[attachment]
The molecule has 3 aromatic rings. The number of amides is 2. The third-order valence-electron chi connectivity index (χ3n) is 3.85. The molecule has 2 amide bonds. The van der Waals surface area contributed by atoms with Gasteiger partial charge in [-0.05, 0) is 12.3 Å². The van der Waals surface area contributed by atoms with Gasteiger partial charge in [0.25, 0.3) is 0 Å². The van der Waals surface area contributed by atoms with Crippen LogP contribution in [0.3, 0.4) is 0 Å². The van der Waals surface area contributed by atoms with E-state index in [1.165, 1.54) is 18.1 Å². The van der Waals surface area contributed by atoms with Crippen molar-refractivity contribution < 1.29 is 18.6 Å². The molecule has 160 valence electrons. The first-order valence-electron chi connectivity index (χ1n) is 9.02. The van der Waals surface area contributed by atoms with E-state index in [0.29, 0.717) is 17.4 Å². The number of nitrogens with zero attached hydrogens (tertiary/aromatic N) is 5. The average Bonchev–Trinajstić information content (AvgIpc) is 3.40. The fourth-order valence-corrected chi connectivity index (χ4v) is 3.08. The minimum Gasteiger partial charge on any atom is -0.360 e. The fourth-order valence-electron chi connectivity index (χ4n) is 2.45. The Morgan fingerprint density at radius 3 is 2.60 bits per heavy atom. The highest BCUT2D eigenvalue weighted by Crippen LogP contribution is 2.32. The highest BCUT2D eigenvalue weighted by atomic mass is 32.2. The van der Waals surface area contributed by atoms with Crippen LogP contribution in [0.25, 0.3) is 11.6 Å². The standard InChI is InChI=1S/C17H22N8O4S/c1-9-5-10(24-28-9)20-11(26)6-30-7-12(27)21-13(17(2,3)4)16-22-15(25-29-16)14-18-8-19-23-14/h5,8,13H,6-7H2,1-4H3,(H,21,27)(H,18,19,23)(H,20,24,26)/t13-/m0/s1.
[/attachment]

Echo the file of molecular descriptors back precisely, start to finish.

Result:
The molecule has 3 aromatic rings. The number of amides is 2. The third-order valence-electron chi connectivity index (χ3n) is 3.85. The molecule has 2 amide bonds. The van der Waals surface area contributed by atoms with Gasteiger partial charge in [-0.05, 0) is 12.3 Å². The van der Waals surface area contributed by atoms with Gasteiger partial charge in [0.25, 0.3) is 0 Å². The van der Waals surface area contributed by atoms with Crippen LogP contribution in [0.3, 0.4) is 0 Å². The van der Waals surface area contributed by atoms with E-state index in [1.165, 1.54) is 18.1 Å². The van der Waals surface area contributed by atoms with Crippen molar-refractivity contribution < 1.29 is 18.6 Å². The molecule has 160 valence electrons. The first-order valence-electron chi connectivity index (χ1n) is 9.02. The van der Waals surface area contributed by atoms with E-state index in [0.29, 0.717) is 17.4 Å². The number of nitrogens with zero attached hydrogens (tertiary/aromatic N) is 5. The average Bonchev–Trinajstić information content (AvgIpc) is 3.40. The fourth-order valence-corrected chi connectivity index (χ4v) is 3.08. The minimum Gasteiger partial charge on any atom is -0.360 e. The fourth-order valence-electron chi connectivity index (χ4n) is 2.45. The Morgan fingerprint density at radius 3 is 2.60 bits per heavy atom. The highest BCUT2D eigenvalue weighted by Crippen LogP contribution is 2.32. The highest BCUT2D eigenvalue weighted by atomic mass is 32.2. The van der Waals surface area contributed by atoms with Crippen LogP contribution in [0.25, 0.3) is 11.6 Å². The standard InChI is InChI=1S/C17H22N8O4S/c1-9-5-10(24-28-9)20-11(26)6-30-7-12(27)21-13(17(2,3)4)16-22-15(25-29-16)14-18-8-19-23-14/h5,8,13H,6-7H2,1-4H3,(H,21,27)(H,18,19,23)(H,20,24,26)/t13-/m0/s1.